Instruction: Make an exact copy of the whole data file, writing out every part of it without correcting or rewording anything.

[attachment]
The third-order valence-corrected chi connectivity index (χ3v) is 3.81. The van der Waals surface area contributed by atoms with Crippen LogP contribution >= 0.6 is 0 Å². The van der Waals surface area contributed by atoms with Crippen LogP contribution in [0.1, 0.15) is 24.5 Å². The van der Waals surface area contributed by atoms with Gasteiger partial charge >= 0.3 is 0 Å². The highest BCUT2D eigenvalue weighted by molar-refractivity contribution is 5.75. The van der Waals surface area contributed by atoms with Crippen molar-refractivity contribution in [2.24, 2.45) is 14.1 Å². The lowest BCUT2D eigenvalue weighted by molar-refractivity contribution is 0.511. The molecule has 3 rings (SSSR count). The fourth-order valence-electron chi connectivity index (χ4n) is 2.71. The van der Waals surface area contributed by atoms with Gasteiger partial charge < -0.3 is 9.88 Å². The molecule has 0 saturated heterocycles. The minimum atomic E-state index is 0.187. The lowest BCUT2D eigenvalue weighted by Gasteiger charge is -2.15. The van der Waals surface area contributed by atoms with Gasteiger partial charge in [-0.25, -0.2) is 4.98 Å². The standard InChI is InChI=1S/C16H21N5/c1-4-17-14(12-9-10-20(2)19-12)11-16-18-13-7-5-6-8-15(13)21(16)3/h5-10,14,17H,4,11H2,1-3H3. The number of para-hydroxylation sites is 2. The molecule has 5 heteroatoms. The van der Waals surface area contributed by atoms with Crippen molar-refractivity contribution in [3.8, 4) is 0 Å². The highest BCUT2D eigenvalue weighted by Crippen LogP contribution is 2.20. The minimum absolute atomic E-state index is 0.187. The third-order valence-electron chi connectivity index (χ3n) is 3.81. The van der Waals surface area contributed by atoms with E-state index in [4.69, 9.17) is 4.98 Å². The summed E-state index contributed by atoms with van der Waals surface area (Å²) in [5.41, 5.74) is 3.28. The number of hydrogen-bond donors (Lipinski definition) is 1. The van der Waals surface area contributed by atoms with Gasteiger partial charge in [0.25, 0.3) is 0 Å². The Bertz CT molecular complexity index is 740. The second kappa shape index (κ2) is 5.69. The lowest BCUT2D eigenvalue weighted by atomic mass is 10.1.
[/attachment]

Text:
The third-order valence-corrected chi connectivity index (χ3v) is 3.81. The van der Waals surface area contributed by atoms with Crippen LogP contribution >= 0.6 is 0 Å². The van der Waals surface area contributed by atoms with Crippen LogP contribution in [0.1, 0.15) is 24.5 Å². The van der Waals surface area contributed by atoms with Gasteiger partial charge >= 0.3 is 0 Å². The highest BCUT2D eigenvalue weighted by molar-refractivity contribution is 5.75. The van der Waals surface area contributed by atoms with Crippen molar-refractivity contribution in [2.24, 2.45) is 14.1 Å². The lowest BCUT2D eigenvalue weighted by molar-refractivity contribution is 0.511. The molecule has 3 rings (SSSR count). The fourth-order valence-electron chi connectivity index (χ4n) is 2.71. The van der Waals surface area contributed by atoms with Gasteiger partial charge < -0.3 is 9.88 Å². The molecule has 0 saturated heterocycles. The minimum atomic E-state index is 0.187. The lowest BCUT2D eigenvalue weighted by Gasteiger charge is -2.15. The van der Waals surface area contributed by atoms with Gasteiger partial charge in [-0.25, -0.2) is 4.98 Å². The standard InChI is InChI=1S/C16H21N5/c1-4-17-14(12-9-10-20(2)19-12)11-16-18-13-7-5-6-8-15(13)21(16)3/h5-10,14,17H,4,11H2,1-3H3. The number of para-hydroxylation sites is 2. The molecule has 5 heteroatoms. The van der Waals surface area contributed by atoms with Crippen molar-refractivity contribution in [3.8, 4) is 0 Å². The highest BCUT2D eigenvalue weighted by Crippen LogP contribution is 2.20. The minimum absolute atomic E-state index is 0.187. The third-order valence-electron chi connectivity index (χ3n) is 3.81. The van der Waals surface area contributed by atoms with E-state index in [4.69, 9.17) is 4.98 Å². The summed E-state index contributed by atoms with van der Waals surface area (Å²) in [5.41, 5.74) is 3.28. The number of hydrogen-bond donors (Lipinski definition) is 1. The van der Waals surface area contributed by atoms with Gasteiger partial charge in [0.25, 0.3) is 0 Å². The Bertz CT molecular complexity index is 740. The second kappa shape index (κ2) is 5.69. The lowest BCUT2D eigenvalue weighted by atomic mass is 10.1.